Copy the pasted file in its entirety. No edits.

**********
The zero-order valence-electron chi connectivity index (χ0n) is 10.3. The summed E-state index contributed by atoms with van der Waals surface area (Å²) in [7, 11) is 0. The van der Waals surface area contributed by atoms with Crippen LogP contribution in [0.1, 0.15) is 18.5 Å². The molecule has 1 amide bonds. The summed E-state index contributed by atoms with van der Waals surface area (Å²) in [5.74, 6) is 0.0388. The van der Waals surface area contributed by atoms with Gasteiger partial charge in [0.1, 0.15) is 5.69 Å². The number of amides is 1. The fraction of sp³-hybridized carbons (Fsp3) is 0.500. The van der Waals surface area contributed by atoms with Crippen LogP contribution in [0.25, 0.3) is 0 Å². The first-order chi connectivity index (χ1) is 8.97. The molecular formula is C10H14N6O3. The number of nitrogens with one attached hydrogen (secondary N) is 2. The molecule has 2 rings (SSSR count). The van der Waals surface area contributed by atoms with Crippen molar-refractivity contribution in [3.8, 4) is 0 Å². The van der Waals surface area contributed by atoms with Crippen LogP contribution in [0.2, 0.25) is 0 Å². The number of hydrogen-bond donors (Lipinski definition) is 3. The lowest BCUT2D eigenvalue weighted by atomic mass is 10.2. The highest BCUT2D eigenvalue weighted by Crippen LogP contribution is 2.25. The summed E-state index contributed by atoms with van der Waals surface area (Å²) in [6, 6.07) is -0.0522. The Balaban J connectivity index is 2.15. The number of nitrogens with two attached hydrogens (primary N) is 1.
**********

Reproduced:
The zero-order valence-electron chi connectivity index (χ0n) is 10.3. The summed E-state index contributed by atoms with van der Waals surface area (Å²) in [7, 11) is 0. The van der Waals surface area contributed by atoms with Crippen LogP contribution in [0.1, 0.15) is 18.5 Å². The molecule has 1 amide bonds. The summed E-state index contributed by atoms with van der Waals surface area (Å²) in [5.74, 6) is 0.0388. The van der Waals surface area contributed by atoms with Gasteiger partial charge in [0.1, 0.15) is 5.69 Å². The number of amides is 1. The fraction of sp³-hybridized carbons (Fsp3) is 0.500. The van der Waals surface area contributed by atoms with Crippen LogP contribution in [0.25, 0.3) is 0 Å². The first-order chi connectivity index (χ1) is 8.97. The molecular formula is C10H14N6O3. The number of nitrogens with one attached hydrogen (secondary N) is 2. The molecule has 2 rings (SSSR count). The van der Waals surface area contributed by atoms with Crippen molar-refractivity contribution in [3.8, 4) is 0 Å². The van der Waals surface area contributed by atoms with Crippen LogP contribution in [0.2, 0.25) is 0 Å². The number of hydrogen-bond donors (Lipinski definition) is 3. The lowest BCUT2D eigenvalue weighted by atomic mass is 10.2. The highest BCUT2D eigenvalue weighted by Crippen LogP contribution is 2.25. The summed E-state index contributed by atoms with van der Waals surface area (Å²) in [6, 6.07) is -0.0522. The Balaban J connectivity index is 2.15. The number of nitrogens with two attached hydrogens (primary N) is 1.